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Friendship has always played an important role in author Roddy Doyle’s work, and this novel, his thirteenth for adults, is his most intimate in its portrayal of two long-time friends who get together to talk, every now and then, and share their lives. Friends since childhood, Davy and Joe have moved in different directions, with Davy now living in England and coming to Ireland periodically to visit his father in Dublin, and Joe still living in Dublin, where he has worked since high school and raised a family. As the novel opens, the two, now approaching sixty, are meeting in a Dublin pub, and a long night of conversation between them forms the structure of this novel-in-dialogue as they share memories of the past, with most of the memories coming from Joe. Of primary importance to him, is an experience that took place exactly a year ago when Joe saw, for the first time in thirty-seven years, a woman he and Davy had both been in love with when they were twenty-one. With Joe doing most of the “talking,” this novel-in-dialogue tells the story of their marriages and the role this beautiful woman played in Joe’s early dreams and now, surprisingly, in his later life. The many shades of love and the obligations and pleasures associated with it are seen though the vibrant conversations here, as once again, Roddy Doyle brings aspects of Dublin and its people fully to life and shares them with an empathetic world.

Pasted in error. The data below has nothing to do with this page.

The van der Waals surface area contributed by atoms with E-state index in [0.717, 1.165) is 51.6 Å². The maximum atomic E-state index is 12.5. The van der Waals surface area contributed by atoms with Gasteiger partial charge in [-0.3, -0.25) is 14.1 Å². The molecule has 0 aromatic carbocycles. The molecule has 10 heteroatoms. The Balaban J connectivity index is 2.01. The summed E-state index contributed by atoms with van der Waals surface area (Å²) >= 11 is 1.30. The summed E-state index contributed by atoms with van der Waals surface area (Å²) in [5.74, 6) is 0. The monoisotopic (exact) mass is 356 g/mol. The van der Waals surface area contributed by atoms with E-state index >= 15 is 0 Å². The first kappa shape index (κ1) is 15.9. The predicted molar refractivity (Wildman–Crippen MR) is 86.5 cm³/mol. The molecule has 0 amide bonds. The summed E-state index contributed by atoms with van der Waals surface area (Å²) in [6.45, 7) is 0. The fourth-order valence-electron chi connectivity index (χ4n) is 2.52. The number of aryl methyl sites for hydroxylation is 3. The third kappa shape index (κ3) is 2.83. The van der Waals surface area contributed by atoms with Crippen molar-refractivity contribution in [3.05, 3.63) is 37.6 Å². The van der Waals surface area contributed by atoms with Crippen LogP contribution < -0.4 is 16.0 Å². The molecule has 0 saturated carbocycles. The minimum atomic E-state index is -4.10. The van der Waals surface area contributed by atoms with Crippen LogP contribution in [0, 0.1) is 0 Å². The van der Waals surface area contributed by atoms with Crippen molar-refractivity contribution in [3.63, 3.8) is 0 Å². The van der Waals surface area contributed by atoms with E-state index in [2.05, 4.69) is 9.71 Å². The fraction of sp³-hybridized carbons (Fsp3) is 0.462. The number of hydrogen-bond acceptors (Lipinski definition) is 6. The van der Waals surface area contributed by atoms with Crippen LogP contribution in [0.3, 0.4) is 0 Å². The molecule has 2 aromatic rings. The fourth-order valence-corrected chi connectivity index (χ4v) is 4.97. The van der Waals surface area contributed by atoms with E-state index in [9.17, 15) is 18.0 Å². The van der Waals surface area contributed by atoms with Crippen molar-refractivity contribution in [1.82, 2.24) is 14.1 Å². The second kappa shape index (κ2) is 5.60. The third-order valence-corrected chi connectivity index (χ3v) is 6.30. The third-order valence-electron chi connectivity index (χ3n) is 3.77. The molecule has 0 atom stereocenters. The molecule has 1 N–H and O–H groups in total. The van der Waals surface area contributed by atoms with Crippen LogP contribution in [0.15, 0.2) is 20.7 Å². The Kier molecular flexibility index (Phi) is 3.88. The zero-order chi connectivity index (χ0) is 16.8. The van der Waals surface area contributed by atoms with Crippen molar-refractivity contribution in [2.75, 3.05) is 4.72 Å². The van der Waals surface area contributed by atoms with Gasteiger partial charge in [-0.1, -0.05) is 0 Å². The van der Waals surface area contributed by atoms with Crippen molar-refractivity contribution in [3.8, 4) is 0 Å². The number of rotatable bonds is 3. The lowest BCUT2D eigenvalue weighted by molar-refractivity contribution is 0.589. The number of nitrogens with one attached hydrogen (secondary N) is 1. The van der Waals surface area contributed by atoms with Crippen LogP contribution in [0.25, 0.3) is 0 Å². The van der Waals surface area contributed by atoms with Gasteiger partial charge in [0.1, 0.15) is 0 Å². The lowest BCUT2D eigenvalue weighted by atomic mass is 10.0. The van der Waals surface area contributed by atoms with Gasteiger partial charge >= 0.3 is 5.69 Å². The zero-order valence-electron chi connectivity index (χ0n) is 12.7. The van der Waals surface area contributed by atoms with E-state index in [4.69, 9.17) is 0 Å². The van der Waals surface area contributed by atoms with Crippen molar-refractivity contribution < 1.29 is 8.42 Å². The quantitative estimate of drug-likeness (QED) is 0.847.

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Author Anne Enright, the Irish author of this novel about fictional actress Katherine O’Dell, recreates the “life” that Katherine led publicly as opposed the “real” life she is said to have kept hidden. Enright, a superbly controlled author, faced a daunting task in creating the lives of her characters here without resorting to the sensationalism her main character/author Norah scorns. Throughout her career, Enright has specialized in showing the values and attitudes at play within complex but intimate family dynamics, varying her points of view and time frames to allow the reader to draw conclusions about one character because of events which reflect the lives of other characters in other generations and times. She is often so subtle that readers become lulled into sharing the lives of her characters before they have a chance to evaluate who and what the characters are doing and saying and what this means about life and their attitudes toward it. In Actress, Anne Enright is especially concerned with the fictions people create for their own reasons, including fame. Three generations, reflecting different times and points of view, make this novel a complex study of how people often recreate their own memories to make them more palatable, while drawing conclusions, often false, about the realities of other people